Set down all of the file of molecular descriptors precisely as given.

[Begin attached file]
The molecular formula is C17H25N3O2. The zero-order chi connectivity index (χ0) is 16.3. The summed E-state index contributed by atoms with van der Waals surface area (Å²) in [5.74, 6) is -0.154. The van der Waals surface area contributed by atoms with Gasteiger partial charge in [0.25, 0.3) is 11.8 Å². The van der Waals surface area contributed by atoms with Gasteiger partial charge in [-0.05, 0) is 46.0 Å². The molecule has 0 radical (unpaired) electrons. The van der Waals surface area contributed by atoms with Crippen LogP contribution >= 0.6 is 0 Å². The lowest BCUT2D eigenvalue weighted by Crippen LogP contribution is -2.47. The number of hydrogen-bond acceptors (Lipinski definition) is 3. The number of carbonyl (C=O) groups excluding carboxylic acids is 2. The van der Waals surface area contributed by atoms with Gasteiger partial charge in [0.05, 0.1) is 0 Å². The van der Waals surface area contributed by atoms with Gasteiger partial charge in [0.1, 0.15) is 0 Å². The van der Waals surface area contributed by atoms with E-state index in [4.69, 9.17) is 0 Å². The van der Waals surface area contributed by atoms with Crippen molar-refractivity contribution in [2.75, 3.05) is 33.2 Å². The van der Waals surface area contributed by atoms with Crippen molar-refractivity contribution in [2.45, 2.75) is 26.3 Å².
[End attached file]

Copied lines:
The molecular formula is C17H25N3O2. The zero-order chi connectivity index (χ0) is 16.3. The summed E-state index contributed by atoms with van der Waals surface area (Å²) in [5.74, 6) is -0.154. The van der Waals surface area contributed by atoms with Gasteiger partial charge in [0.25, 0.3) is 11.8 Å². The van der Waals surface area contributed by atoms with Gasteiger partial charge in [-0.05, 0) is 46.0 Å². The molecule has 0 radical (unpaired) electrons. The van der Waals surface area contributed by atoms with Crippen LogP contribution >= 0.6 is 0 Å². The lowest BCUT2D eigenvalue weighted by Crippen LogP contribution is -2.47. The number of hydrogen-bond acceptors (Lipinski definition) is 3. The number of carbonyl (C=O) groups excluding carboxylic acids is 2. The van der Waals surface area contributed by atoms with Gasteiger partial charge in [0.05, 0.1) is 0 Å². The van der Waals surface area contributed by atoms with Gasteiger partial charge in [0.1, 0.15) is 0 Å². The van der Waals surface area contributed by atoms with E-state index in [4.69, 9.17) is 0 Å². The van der Waals surface area contributed by atoms with Crippen molar-refractivity contribution in [2.75, 3.05) is 33.2 Å². The van der Waals surface area contributed by atoms with Crippen molar-refractivity contribution in [2.45, 2.75) is 26.3 Å².